Tuesday, September 24, 2013

Salinger - book

This book, which purports to be a biography of the well-known author, J. D. Salinger, is perhaps more interesting for what it itself is than what it tells us of Salinger. It is certainly not your ordinary biography, consisting of quotes from dozens of people who at one time or another had conversations with Salinger, served in the army with him, lived with him, married him, edited him, was a child of his, a lover, or someone who merely observed him briefly at one time or another. It is, in a way, a ridiculous presentation. First, you have no way of knowing if the quotes are supposed to be verbatim (which they surely are not), which means they must have been at least somewhat edited. Second, and more importantly, you cannot know why only some quotes were selected and others were not. Virtually all of the quotes are more positive than negative, could there have been negative ones that were simply left out? There is little or nothing of Salinger’s childhood other than he was a child of partly Jewish wealthy parents. The book begins with Salinger’s experiences in World War II that were, beyond doubt, extremely traumatic for him, landing him in psychiatric care for a time and quite obviously affecting his life and writing thereafter.

Salinger wanted to be a writer at least from the age of fifteen. He felt that if he joined the army he would get the kind of experience he needed to become one. It is claimed he carried the first four or five chapters of his most famous work, Catcher in the Rye, with him during his combat experiences and would work on them whenever an opportunity presented itself. He was also working on short stories and submitting them to various magazines. He thought Hemingway was a great writer (as did most people of his generation) and actually met him on three or four occasions during the war. Hemingway was apparently very kind to him and encouraged him. Salinger’s stated goal as a writer was to have his work appear in the New Yorker magazine, a goal he eventually achieved even before Catcher in the Rye brought him fame and fortune, and perhaps ruined his life, or at least helped to turn him into a recluse for some fifty years of his life. Although he was indeed reclusive, how reclusive he truly was is not entirely clear. He seems to have been social enough on occasions when he wanted to be.

Salinger certainly was not reclusive when he began writing and his ambition was to become known and publish in the New Yorker. The success of Catcher in the Rye, that has by now apparently sold over 60 million copies, brought him such fame and fortune, and so many demands from his readers, he eventually had to escape, which he did, to a country house in New Hampshire, pleading that he was merely a writer of fiction, not a guru. He became obsessively concerned with his privacy which was apparently protected by his neighbors and by his wives until he died at 91 years of age, having published nothing for some fifty years. Although he did not publish during all those years he apparently did continue writing (for himself, he claimed), so there is now an inordinate amount of curiosity about just what it was he was writing (there are apparently several manuscripts to be published posthumously).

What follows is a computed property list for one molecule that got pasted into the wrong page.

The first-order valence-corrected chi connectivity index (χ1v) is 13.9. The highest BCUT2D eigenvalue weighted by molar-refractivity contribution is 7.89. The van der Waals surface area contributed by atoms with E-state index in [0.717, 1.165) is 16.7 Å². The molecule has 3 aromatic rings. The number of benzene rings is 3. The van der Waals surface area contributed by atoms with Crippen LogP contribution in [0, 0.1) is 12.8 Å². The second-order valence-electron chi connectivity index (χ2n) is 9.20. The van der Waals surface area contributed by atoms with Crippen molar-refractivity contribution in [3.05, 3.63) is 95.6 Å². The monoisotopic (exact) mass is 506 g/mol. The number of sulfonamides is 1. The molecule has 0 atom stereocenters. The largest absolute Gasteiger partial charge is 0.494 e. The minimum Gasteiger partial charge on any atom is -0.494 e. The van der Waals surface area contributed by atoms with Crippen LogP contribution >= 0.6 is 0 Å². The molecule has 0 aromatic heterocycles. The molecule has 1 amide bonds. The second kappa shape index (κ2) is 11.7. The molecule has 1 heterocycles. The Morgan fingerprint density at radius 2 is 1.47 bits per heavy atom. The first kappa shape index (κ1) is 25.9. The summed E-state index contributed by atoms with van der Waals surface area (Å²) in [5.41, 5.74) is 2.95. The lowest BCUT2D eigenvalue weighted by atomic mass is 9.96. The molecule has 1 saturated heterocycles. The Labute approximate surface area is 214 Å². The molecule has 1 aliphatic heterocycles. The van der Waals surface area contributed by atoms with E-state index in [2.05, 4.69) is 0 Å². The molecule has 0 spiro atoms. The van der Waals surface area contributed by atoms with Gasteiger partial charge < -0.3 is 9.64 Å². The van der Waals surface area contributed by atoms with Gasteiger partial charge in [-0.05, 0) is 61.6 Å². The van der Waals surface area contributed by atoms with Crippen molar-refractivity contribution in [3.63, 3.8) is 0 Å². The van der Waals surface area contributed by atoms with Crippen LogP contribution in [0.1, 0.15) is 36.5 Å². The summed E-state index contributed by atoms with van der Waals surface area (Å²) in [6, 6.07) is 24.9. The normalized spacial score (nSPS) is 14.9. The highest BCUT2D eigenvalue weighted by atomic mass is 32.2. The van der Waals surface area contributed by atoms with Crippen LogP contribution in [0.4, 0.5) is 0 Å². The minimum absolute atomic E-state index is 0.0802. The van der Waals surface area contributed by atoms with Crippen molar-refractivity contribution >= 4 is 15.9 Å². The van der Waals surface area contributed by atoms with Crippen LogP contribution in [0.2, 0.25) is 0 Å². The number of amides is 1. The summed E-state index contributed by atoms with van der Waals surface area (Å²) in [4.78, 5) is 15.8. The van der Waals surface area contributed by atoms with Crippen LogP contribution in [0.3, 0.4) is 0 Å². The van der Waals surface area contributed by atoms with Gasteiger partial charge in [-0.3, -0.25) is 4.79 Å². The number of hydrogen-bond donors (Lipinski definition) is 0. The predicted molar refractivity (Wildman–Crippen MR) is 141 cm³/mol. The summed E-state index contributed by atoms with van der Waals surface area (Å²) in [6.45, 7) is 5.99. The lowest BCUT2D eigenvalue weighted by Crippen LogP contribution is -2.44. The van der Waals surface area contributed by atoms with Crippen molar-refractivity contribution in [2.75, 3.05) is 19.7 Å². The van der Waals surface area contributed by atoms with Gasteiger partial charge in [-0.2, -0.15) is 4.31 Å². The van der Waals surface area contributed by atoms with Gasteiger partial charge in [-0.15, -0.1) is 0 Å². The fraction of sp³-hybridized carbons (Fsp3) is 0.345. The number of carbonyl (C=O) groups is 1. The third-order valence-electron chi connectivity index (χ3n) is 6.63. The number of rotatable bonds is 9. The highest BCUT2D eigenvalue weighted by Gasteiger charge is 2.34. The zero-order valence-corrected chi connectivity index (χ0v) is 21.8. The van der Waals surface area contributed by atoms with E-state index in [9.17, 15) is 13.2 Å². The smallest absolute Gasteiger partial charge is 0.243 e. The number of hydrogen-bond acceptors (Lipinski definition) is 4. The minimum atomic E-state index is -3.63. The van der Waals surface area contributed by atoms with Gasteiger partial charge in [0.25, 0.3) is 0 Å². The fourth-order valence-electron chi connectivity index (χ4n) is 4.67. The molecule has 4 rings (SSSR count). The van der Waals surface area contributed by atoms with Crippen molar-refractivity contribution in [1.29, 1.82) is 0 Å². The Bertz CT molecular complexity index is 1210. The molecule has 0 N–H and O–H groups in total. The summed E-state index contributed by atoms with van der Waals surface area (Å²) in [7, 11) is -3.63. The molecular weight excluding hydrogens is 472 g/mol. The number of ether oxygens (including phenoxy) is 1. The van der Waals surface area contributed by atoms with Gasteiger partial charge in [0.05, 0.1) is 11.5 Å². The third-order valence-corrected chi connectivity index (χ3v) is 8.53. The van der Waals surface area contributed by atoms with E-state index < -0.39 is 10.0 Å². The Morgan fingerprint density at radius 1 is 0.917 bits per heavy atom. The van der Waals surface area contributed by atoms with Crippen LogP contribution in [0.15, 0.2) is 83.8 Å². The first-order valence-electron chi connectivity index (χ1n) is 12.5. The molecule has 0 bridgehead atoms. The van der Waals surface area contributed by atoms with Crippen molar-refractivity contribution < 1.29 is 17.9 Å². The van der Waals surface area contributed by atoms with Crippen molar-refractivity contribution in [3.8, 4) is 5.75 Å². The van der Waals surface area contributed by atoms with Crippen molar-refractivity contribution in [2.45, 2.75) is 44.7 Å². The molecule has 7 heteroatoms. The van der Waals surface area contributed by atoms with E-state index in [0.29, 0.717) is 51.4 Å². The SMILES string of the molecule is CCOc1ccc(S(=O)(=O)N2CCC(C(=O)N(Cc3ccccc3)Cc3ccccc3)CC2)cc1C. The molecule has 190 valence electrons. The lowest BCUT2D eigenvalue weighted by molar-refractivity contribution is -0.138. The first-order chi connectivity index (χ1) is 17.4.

I confess to not having been a great fan of Salinger’s although I have read and enjoyed most of his work. I must have read “Catcher” in the 50’s when it was first published (1951) and although I’m sure I enjoyed it, it did not make an indelible impression on me as it has on so many others. As I read most of his work some time ago I do not remember it as vividly as I might wish so I am in the process of reviewing most of it. There is no doubt Salinger was a fine writer, with, as Hemingway told him, a “fine ear.” But I find some of the claims about his work to be somewhat questionable and I will comment further about this soon.

In the meanwhile listen to Ted Cruz and watch the Republican Party unravel in their attempt to placate the lunatics that seem to be in charge of it these days.

    “It is good to have an end to journey toward; but it is the journey that matters, in the end.” 

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